I still just don’t get the connection between him and Jane – definitely not in comparison to his connection with Butch. I liked that he acknowledged how he’d been closer to Butch, though, and I also loved watching him pass the hurdles of trying to be more open emotionally. It made his turnaround much more believable.

    The verily stuff got pretty old pretty quickly.

    One thing I really liked was that the conflict was mostly internal to the situation, rather than being driven by the lessers. Xcor’s plans are gonna make for some interesting tension as well – a good thing!

  2. Decadence says:

    I think that if V was a real sadist, he’d be picking people who didn’t want what he has to offer. Sadists don’t like masochist because masochists like pain. There’s more sadistic pleasure in inflicting pain on someone who doesn’t want it. The sex he used to have was more about control, namely his, than anything else. He needed to push his subs and for it to have any real impact on him, they had to essentially be stronger and even more hardcore than him to be able to take it. The bit that makes me think he’s not a real sadist is that his subs’ pain stopped being much of a release for him.
    Trust me to pick a V point to start with ;)
    I blame Payne and the band of bastards for all the verily stuff. They gave us a double dose. Ward also loves the word resplendent, have you noticed?
    I think the bastard plot where it concerns Wrath’s kingship could be very interesting, especially Throe’s role in it. He’s loyal to Xcor, but doesn’t always agree with him, so I think there will be a conflict between them brewing.

  3. Kat says:

    Not sure I agree with your analysis of sexual sadists. How would you get consensual sex between partners unless you had a sadist and a masochist (hence sadomasochism)? The kind of sadist you describe sounds like the psychopathic kind of sadist as defined in, say, crime novels.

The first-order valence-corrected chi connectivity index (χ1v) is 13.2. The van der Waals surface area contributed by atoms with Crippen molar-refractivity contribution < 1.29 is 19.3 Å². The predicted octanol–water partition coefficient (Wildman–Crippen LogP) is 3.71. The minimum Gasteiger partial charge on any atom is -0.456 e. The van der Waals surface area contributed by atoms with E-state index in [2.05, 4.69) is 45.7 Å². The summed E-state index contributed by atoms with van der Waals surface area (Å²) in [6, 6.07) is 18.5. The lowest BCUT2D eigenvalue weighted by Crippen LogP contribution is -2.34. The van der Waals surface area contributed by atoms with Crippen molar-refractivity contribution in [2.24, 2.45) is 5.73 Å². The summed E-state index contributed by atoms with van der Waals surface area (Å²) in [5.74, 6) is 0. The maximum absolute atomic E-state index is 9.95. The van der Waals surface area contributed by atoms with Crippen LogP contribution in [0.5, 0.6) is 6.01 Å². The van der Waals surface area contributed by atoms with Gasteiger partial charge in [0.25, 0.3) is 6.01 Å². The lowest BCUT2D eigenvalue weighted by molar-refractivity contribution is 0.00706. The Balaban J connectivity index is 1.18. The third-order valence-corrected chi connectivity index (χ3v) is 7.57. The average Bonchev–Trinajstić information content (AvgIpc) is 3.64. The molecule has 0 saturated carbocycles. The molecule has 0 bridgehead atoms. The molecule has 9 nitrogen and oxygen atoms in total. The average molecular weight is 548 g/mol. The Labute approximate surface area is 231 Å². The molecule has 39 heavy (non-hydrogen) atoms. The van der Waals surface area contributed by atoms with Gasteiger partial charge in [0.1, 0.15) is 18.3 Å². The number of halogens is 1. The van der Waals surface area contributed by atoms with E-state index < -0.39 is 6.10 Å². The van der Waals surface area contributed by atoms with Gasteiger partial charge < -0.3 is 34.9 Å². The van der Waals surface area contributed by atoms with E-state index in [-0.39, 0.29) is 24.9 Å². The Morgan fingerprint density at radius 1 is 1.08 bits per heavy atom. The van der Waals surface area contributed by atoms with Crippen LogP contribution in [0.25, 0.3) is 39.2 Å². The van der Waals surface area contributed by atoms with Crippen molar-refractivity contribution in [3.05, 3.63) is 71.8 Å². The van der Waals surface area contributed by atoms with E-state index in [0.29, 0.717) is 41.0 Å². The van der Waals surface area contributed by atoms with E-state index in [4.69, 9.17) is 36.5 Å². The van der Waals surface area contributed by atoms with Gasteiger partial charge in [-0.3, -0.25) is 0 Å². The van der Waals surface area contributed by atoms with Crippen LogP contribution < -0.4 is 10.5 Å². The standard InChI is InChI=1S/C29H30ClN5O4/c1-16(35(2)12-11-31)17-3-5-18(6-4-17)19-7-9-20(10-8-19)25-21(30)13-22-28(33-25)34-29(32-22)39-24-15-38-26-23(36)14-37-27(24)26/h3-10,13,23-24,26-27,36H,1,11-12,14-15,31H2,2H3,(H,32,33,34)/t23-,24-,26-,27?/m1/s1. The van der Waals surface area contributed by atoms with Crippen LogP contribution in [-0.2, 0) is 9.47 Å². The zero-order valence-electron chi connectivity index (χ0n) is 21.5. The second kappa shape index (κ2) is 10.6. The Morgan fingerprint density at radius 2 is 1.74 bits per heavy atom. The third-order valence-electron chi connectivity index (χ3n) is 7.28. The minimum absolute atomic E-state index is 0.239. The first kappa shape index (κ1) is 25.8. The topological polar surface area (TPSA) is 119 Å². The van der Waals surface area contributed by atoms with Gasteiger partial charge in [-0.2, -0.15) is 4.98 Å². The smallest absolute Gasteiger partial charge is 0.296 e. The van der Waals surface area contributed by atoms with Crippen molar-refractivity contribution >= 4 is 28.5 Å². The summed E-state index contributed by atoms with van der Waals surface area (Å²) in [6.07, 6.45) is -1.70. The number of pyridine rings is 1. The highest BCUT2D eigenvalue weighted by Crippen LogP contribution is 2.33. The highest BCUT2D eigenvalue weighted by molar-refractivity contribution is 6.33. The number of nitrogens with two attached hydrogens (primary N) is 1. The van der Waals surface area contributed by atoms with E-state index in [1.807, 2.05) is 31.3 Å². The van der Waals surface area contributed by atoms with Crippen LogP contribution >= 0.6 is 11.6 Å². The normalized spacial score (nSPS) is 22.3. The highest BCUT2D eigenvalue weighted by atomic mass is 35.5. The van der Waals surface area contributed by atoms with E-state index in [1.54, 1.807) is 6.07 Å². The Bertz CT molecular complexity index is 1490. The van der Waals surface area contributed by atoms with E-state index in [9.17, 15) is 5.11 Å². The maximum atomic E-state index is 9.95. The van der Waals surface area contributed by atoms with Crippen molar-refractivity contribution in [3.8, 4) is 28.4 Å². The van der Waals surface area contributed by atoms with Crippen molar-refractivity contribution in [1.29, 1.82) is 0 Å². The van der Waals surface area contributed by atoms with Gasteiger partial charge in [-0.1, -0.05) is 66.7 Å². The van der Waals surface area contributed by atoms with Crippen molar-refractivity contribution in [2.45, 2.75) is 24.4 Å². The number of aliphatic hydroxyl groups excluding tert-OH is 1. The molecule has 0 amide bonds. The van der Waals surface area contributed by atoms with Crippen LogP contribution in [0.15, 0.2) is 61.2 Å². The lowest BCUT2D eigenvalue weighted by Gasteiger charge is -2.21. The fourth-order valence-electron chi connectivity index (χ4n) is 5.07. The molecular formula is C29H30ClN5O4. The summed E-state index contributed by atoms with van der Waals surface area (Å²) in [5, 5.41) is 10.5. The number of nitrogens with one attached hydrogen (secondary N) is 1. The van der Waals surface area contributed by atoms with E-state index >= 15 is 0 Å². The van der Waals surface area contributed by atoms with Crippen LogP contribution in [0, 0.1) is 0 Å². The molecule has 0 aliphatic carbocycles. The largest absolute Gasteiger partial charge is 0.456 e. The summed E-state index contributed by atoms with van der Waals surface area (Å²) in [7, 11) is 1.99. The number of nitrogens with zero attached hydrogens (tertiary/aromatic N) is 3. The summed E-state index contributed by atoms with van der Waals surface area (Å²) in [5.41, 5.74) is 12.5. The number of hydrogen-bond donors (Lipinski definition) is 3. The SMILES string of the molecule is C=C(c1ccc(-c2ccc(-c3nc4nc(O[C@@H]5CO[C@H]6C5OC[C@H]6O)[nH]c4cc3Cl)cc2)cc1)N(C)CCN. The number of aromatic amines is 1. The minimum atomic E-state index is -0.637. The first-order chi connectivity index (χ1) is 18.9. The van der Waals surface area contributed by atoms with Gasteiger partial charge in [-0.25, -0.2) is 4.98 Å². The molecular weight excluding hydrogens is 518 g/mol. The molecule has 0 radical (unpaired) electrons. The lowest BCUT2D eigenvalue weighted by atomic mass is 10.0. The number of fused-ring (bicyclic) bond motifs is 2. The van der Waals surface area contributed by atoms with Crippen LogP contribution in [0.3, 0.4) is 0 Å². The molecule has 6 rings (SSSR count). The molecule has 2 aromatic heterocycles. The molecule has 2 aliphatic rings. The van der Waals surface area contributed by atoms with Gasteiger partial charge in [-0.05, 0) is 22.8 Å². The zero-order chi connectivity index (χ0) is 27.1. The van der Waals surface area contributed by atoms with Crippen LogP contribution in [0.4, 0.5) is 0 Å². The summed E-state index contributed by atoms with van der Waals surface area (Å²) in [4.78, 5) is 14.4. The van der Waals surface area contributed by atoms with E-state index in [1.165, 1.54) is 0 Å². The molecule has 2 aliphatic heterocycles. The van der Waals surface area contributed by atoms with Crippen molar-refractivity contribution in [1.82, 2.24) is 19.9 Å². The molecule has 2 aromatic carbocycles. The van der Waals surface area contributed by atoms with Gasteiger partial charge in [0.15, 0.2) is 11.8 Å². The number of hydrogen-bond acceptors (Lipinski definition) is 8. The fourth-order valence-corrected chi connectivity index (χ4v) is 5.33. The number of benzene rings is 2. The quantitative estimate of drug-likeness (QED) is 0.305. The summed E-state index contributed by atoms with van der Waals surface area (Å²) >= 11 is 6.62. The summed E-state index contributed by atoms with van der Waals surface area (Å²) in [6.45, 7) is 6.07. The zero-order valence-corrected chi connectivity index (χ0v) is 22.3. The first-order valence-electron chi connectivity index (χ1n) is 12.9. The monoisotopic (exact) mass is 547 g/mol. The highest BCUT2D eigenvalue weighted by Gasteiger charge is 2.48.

However, what almost makes me think V was a psychopathic sadist and not a sexual sadist is the fact that he didn’t take care of his subs after sex. If nothing else, that’s just rude. I say ‘almost’ because they apparently consented.

    And then Jane’s magical (and now ghostly) Hoo Ha cured him.

  4. Decadence says:

    I think I argued two points at the same time without being all that clear that they were separate. V’s not a psychopathic sadist because he was safe (if not sane — I think both he and his subs had issues for consenting to the arrangement they had) and consensual, but he doesn’t completely fit the definition of the sexual sadist either because it seems to me that it was the control he exercised over his subs rather than the pain he inflicted in and of itself that worked for him.
    I think the lack of after care didn’t necessarily make him sadistic, just deficient in the Dom department, if I can get away with saying that. I don’t think it was a matter of him enjoying leaving his subs in that state, it was more that he just didn’t care. Yep, it was pretty bloody rude and I think after care is part of a Dom’s responsibilities.
    I could also argue that Jane’s hoo-ha wasn’t magical enough if he could shut her out and needed Butch to mindfuck him. Maybe that’s part of why there are so many readers holding onto a Vutch romance. I might have been one of them if Butch hadn’t fallen so hard for Marissa in Dark Lover.

  5. Anna Cowan says: